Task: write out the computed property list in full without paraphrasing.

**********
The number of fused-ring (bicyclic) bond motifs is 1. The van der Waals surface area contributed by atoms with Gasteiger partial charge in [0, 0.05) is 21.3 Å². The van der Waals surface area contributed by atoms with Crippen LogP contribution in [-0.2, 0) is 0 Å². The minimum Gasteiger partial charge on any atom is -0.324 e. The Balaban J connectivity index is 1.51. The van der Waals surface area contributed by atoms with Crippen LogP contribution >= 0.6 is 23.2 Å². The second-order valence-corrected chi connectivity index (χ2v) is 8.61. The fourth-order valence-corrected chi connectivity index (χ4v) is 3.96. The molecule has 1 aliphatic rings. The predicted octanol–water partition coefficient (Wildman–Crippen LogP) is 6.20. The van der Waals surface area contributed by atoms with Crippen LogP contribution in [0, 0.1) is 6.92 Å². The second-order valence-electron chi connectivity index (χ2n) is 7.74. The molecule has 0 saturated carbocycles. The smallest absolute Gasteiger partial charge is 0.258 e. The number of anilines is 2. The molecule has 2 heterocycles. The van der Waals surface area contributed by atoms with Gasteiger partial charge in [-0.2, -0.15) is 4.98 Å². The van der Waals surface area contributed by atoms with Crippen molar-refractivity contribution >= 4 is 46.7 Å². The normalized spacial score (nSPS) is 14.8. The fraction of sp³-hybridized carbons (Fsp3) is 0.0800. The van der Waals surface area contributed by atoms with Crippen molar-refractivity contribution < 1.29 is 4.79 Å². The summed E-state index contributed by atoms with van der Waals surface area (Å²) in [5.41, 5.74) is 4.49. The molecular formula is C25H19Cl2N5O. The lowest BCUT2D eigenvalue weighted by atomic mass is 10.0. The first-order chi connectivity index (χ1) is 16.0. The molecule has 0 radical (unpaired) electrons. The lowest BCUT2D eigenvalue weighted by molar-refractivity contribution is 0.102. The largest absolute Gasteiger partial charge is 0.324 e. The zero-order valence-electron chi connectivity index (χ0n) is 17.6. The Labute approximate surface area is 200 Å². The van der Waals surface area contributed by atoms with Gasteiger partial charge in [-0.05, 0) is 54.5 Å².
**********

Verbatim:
The number of fused-ring (bicyclic) bond motifs is 1. The van der Waals surface area contributed by atoms with Gasteiger partial charge in [0, 0.05) is 21.3 Å². The van der Waals surface area contributed by atoms with Crippen LogP contribution in [-0.2, 0) is 0 Å². The minimum Gasteiger partial charge on any atom is -0.324 e. The Balaban J connectivity index is 1.51. The van der Waals surface area contributed by atoms with Crippen LogP contribution >= 0.6 is 23.2 Å². The second-order valence-corrected chi connectivity index (χ2v) is 8.61. The fourth-order valence-corrected chi connectivity index (χ4v) is 3.96. The molecule has 1 aliphatic rings. The predicted octanol–water partition coefficient (Wildman–Crippen LogP) is 6.20. The van der Waals surface area contributed by atoms with Crippen LogP contribution in [0, 0.1) is 6.92 Å². The second-order valence-electron chi connectivity index (χ2n) is 7.74. The molecule has 0 saturated carbocycles. The smallest absolute Gasteiger partial charge is 0.258 e. The number of anilines is 2. The molecule has 2 heterocycles. The van der Waals surface area contributed by atoms with Gasteiger partial charge in [-0.2, -0.15) is 4.98 Å². The van der Waals surface area contributed by atoms with Crippen molar-refractivity contribution >= 4 is 46.7 Å². The normalized spacial score (nSPS) is 14.8. The fraction of sp³-hybridized carbons (Fsp3) is 0.0800. The van der Waals surface area contributed by atoms with Crippen molar-refractivity contribution < 1.29 is 4.79 Å². The summed E-state index contributed by atoms with van der Waals surface area (Å²) in [5.41, 5.74) is 4.49. The molecular formula is C25H19Cl2N5O. The lowest BCUT2D eigenvalue weighted by atomic mass is 10.0. The first-order chi connectivity index (χ1) is 16.0. The molecule has 0 radical (unpaired) electrons. The lowest BCUT2D eigenvalue weighted by molar-refractivity contribution is 0.102. The largest absolute Gasteiger partial charge is 0.324 e. The zero-order valence-electron chi connectivity index (χ0n) is 17.6. The Labute approximate surface area is 200 Å². The van der Waals surface area contributed by atoms with Gasteiger partial charge in [-0.05, 0) is 54.5 Å².